New in StarTools 1.6, the Denoise 2 module offers an alternative aesthetic to the venerable classic Denoise module, yet with all of its local signal quality Tracking power intact.
Denoise 2 is an acknowledgement of the "two schools" of noise reduction prevalent in astrophotography; there are those who like smooth images with little to no noise grain visible, and there are those who find some noise grain acceptable (or even desirable!) for the purpose of creating visual interest and general aesthetics (much like noise grain is added for a "filmic" look in CGI). The classic Denoise module caters to the former, while the Denoise 2 module caters to latter.
Denoise 2 is centered around a single, intuitive concept; noise grain equalization. That is, with a single intuitive parameter, an "acceptable" noise grain visibility threshold is specified above which noise grain is visually acceptable, and below which noise grain is visually unacceptable. The result is a final image that appears to have a constant level of noise grain, no matter how it was processed or stretched from the time it was linear.
The equalization of noise grain across the entire image is an important aspect of Denoise 2, as doing so will no longer draw the attention of a viewer to areas of low SNR (Signal-to-Noise Ratio); it makes the image appear as if it has a constant SNR across the entire image, precisely as most viewers are used to in other types of media (e.g. terrestrial daylight photography and cinematic sequences).
The level of "still acceptable" noise grain, is set by the 'Grain Removal' parameter. Higher values remove more grain to the point of blurring the image.
'Grain Limit Detail' and 'Grain Limit Color' set the largest visible noise grain size, for detail (luminance) and color respectively, that Denoise 2 should target. Beyond these limits, Denoise 2 will leave detail wholly intact. These parameters are derived from the 'Grain Size' parameter in the setup screen. The 'Grain Size' parameter in the setup screen merely helps establish a visual baseline (starting point); 'Grain Limit Detail' and 'Grain Limit Color' override this.
'Grain Limit Detail' and 'Grain Limit Color' set the largest visible noise grain size, for detail (luminance) and color respectively, that Denoise 2 should target.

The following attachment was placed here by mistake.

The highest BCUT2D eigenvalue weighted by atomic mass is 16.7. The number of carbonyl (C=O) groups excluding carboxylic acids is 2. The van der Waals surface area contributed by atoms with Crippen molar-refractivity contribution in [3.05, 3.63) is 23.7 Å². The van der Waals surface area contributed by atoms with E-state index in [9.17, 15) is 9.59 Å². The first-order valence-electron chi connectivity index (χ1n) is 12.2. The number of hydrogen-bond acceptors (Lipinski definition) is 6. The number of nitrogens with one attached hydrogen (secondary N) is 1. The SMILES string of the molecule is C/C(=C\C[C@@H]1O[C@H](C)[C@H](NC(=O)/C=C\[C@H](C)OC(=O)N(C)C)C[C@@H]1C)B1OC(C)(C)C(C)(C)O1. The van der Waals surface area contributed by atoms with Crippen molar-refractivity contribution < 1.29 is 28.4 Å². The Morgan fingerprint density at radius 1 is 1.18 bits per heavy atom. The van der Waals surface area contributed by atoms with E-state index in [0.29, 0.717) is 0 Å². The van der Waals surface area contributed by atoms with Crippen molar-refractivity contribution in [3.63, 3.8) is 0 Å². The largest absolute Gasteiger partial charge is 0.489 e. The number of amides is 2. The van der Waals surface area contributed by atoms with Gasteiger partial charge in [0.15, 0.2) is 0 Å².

Denoise 2 further - optionally - exploits the human visual system's poor ability to distinguish noise grain in the context of other detail, while also catering to its preference for acutance (a subjective perception of sharpness that is related to the edge contrast in an image). To this end, a psychovisual support image can be synthesised and evaluated. The Psychovisual support image should not be mistaken for a simple luminance mask blending the original and denoised image, rather it serves as an input to acutance modelling and signal-to-noise ratio estimation during denoising.
The 'Mode' parameter toggles between statistically correct grain removal and psychovisual grain removal. When 'Mode' is set to 'Statistical' the 'PV Detail', 'PV Support Gamma' and 'PV Support Area' are unavailable as these are for the psychovisual ("PV") grain removal mode only.
When the 'Mode' parameter is set to 'Psychovisual', the 'PV Detail', 'PV Support Gamma' and 'PV Support Area' become available. 'PV Detail' governs what detail sizes Denoise 2 should look at when deciding whether something is visually "busy". 'PV Support Gamma' governs a non-linear transformation of the support image, non-linearly stretching the 'busyness' map. Increasing this parameter increases the strength of the grain preservation in busy areas. Finally, 'PV Support Area' specifies how 'busyness' psychovisually affect neighboring pixels in an area. Increasing this value will make grain preservation 'bleed' into neighboring pixels, preserving more grain (and detail).
Psychovisual noise reduction and detail preservation is - by its very nature - an imprecise process. While evaluating the resulting Denoised image, it is important to try to keep a "bird's eye view" of the noise grain in your image; it is important to imagine someone looking at your denoised image for the first time with "fresh eyes" and no prior knowledge of the original noisiness of your image. "Pixel-peeping" (e.g. looking at the image at increased zoom levels than native 100% zoom) will reveal noise much more readily than normal, rather than letting the psychovisual tricks do their work at native resolution (in that sense the effect is similar to that of quantization error dithering).
As is the case with the classic Denoise module, the Denoise 2 module was primarily designed for targeting Poissonian ("shot") noise.
The Denoise 2 module relies entirely on the per-pixel statistics Tracking provides, and as such, it is not available for non-Tracked processing; the Denoise 2 cannot yield correct results if the dataset was not linear at the time of engaging Tracking.
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